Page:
One (from his biography) is that Elder Maxwell used to write draft after draft of his conference talks, working to get them right. The other is that I heard (I can't remember where) is that Elder Nelson memorizes his conference talks. I can't tell if that is true (I don't know enough about the placement of the telepromters in the conference center to be sure), but it wouldn't surprise me. Both these examples stress for me the care which these brethren give their conference speaking assignments, and they encourage me to give care to my speaking assignments, too.
Our youth speakers are also really great. I remember years ago one of my older sons used to congratulate himself if he spoke for two minutes. Most of our youth talks are 5 – 7 minutes with pretty fair development of their topics. Youth topics tend to lean toward For The Strength Of Youth, Duty To God, Young Women’s Personal Progress Values and True To The Faith topics. But most of the youth seem to have mastered the ability to combine scriptures, quotations of general authorities and their own experience. They draw heavily on their seminary scripture mastery verses as appropriate, as well.
I know there are some who do not like to speak in sacrament meeting. I know this because I’m married to one of them. When I was in a position to assign speakers for sacrament meeting, I purposely shielded my lovely wife mostly to save us both from her pre-talk nervousness. (That said, my wife is also a great speaker; she prepares carefully and prayerfully, and, although nervous, she does a great job. Most recently she spoke in our Stake Conference general session a couple of months ago and was awesome. But that doesn’t mean she liked it.)
I enjoy speaking just as I enjoy teaching. So I’m happy when an assignment comes my way. I prefer to have two weeks (at least) to prepare, though our present ward’s pattern seems to be a week or less. Personally I think longer is better.
If I have a topic or a conference talk, I start there. I’ll read the talk a few times. I have a file of my father’s old high council talks (he was a high councilor for over 20 years and many of his talks and supporting material are organized by subject matter in a file he gave me late in his life). I often consult those. (I would rarely directly use one of my father’s talks because he and I have very different speaking styles, but reading his talks can give me some great ideas.)
I like to give myself a number of days to “cook” on the ideas for my talk. I’ll make a few notes, keep reading the conference talk, look for related scriptures and think of my own life experience as it relates to the talk.
In my view, an idea talk has a number of key elements:
1. Doctrinal foundationAs I think about my subject, I’ll try and group my thoughts and material into those five categories. The doctrinal foundations hopefully reveal themselves in the scriptures and the teachings of the living prophets. My personal experience and testimony hopefully help bring relevance to the talk and hopefully make it interesting to listen to.
2. Scriptural anchors
3. Teachings of the living prophets
4. Personal experience
5. Personal testimony
I like to write my talks word-for-word. (I type them; if I wrote them by hand, no one, including me, would be able to read them.) I write my talks out because I like to play with the language as I write. I like to make use of alliteration, parallel-language lists,simile & methaphor, and sometimes even rhyme to highlight a thought. By writing it out, I can do my best in the creation of the message and crafting of the words. (Not all of those devices make it past the drafting stages; the point of the talk, after all, is not to demonstrate my verbal skills but to bear witness of gospel truth.)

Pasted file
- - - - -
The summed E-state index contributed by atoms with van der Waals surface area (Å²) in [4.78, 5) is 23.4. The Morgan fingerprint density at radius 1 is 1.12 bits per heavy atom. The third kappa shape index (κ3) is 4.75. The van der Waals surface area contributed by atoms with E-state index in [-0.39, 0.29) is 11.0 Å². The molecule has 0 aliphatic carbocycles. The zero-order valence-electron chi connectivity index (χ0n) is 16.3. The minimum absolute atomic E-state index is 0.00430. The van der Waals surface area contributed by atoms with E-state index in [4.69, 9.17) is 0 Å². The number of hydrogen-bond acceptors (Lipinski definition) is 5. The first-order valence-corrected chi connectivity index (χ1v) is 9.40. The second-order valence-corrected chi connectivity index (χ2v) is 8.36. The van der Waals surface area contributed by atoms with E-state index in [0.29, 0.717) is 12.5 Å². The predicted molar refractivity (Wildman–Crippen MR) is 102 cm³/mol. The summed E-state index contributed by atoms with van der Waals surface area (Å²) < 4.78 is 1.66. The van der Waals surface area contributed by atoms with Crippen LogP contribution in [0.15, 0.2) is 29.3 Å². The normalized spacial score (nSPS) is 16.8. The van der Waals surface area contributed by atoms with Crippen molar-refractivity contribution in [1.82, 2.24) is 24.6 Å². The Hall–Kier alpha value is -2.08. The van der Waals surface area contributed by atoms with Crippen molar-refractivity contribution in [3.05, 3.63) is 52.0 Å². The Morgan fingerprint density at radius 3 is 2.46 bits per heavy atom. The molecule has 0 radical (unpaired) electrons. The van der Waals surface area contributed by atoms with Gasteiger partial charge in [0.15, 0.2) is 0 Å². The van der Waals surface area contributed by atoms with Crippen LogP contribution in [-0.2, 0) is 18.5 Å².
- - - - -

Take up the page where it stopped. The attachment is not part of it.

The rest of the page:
Ideally, I’ll have written a draft or two (or three) a week before I’m to give the talk. I then spend the next week memorizing the talk. Yep, memorizing. I do not memorize scriptures or quotations – those I will always read for two reasons: First, I don’t want to goof up a quotation or a scripture. Second, demonstrating that I am reading those portions sets them apart from the rest of my talk, the part that’s mine. I want everyone to be completely clear when I’m speaking for myself.
When I memorize, it gives me a chance to check the timing and to continue to play with the language of the talk. I try first to commit the flow of the talk to memory, and then the actual words. I practice my talk three or four times a day (often on my long commute to work) the week before I speak.
When I actually deliver the talk, I take only my printed talk to the podium. No scriptures, no other computer printouts or books or magazines. Just my printed talk. My goal is to speak to the audience maintaining eye contact except when I’m reading a scripture or quoting someone. I will often deviate from my memorized text. When I do it’s because I have more or less time than I expected, or because I feel prompted to leave a story out or to put a new one in. (I usually over prepare to minimize what is brand new when I speak, but sometimes there’s new stuff.)
I’m a firm believer that inspiration can strike any time, but that’s just as likely (even more likely) to come during my preparation as during my delivery. If the brethren can prepare their talks in advance for General Conference, I can certainly do the same for sacrament meeting.
Update: Just in case you're looking for more on this topic, I blogged about 18 months ago on things I've learned about giving talks from the Seventy in General Conference, here.